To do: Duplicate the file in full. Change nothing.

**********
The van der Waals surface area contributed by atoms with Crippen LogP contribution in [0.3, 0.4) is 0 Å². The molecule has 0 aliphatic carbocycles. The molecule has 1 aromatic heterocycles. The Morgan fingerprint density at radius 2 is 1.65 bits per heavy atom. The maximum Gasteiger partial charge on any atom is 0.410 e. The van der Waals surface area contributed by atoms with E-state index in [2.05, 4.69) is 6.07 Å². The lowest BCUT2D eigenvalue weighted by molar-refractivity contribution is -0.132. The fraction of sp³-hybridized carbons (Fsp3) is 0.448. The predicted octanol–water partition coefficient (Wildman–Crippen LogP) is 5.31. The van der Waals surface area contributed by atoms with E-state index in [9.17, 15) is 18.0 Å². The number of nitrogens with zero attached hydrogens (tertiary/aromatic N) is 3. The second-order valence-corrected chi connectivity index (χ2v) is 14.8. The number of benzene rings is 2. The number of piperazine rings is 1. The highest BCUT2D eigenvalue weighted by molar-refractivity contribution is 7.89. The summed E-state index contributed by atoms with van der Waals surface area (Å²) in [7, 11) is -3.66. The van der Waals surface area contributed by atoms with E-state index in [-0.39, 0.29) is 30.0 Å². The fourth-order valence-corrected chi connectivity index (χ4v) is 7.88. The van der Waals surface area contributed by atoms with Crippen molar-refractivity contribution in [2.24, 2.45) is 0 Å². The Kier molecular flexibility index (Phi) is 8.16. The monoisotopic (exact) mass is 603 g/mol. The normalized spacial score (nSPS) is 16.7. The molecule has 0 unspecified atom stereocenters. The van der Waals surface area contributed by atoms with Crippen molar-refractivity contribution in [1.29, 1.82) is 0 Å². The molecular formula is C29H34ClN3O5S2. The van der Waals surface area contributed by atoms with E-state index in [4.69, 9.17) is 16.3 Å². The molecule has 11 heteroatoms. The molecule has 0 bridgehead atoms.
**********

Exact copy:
The van der Waals surface area contributed by atoms with Crippen LogP contribution in [0.3, 0.4) is 0 Å². The molecule has 0 aliphatic carbocycles. The molecule has 1 aromatic heterocycles. The Morgan fingerprint density at radius 2 is 1.65 bits per heavy atom. The maximum Gasteiger partial charge on any atom is 0.410 e. The van der Waals surface area contributed by atoms with E-state index in [2.05, 4.69) is 6.07 Å². The lowest BCUT2D eigenvalue weighted by molar-refractivity contribution is -0.132. The fraction of sp³-hybridized carbons (Fsp3) is 0.448. The predicted octanol–water partition coefficient (Wildman–Crippen LogP) is 5.31. The van der Waals surface area contributed by atoms with E-state index in [9.17, 15) is 18.0 Å². The number of nitrogens with zero attached hydrogens (tertiary/aromatic N) is 3. The second-order valence-corrected chi connectivity index (χ2v) is 14.8. The number of benzene rings is 2. The number of piperazine rings is 1. The highest BCUT2D eigenvalue weighted by molar-refractivity contribution is 7.89. The summed E-state index contributed by atoms with van der Waals surface area (Å²) in [7, 11) is -3.66. The van der Waals surface area contributed by atoms with E-state index in [-0.39, 0.29) is 30.0 Å². The fourth-order valence-corrected chi connectivity index (χ4v) is 7.88. The van der Waals surface area contributed by atoms with Crippen molar-refractivity contribution in [2.24, 2.45) is 0 Å². The Kier molecular flexibility index (Phi) is 8.16. The monoisotopic (exact) mass is 603 g/mol. The normalized spacial score (nSPS) is 16.7. The molecule has 0 unspecified atom stereocenters. The van der Waals surface area contributed by atoms with Crippen molar-refractivity contribution in [1.29, 1.82) is 0 Å². The molecular formula is C29H34ClN3O5S2. The van der Waals surface area contributed by atoms with E-state index in [4.69, 9.17) is 16.3 Å². The molecule has 11 heteroatoms. The molecule has 0 bridgehead atoms.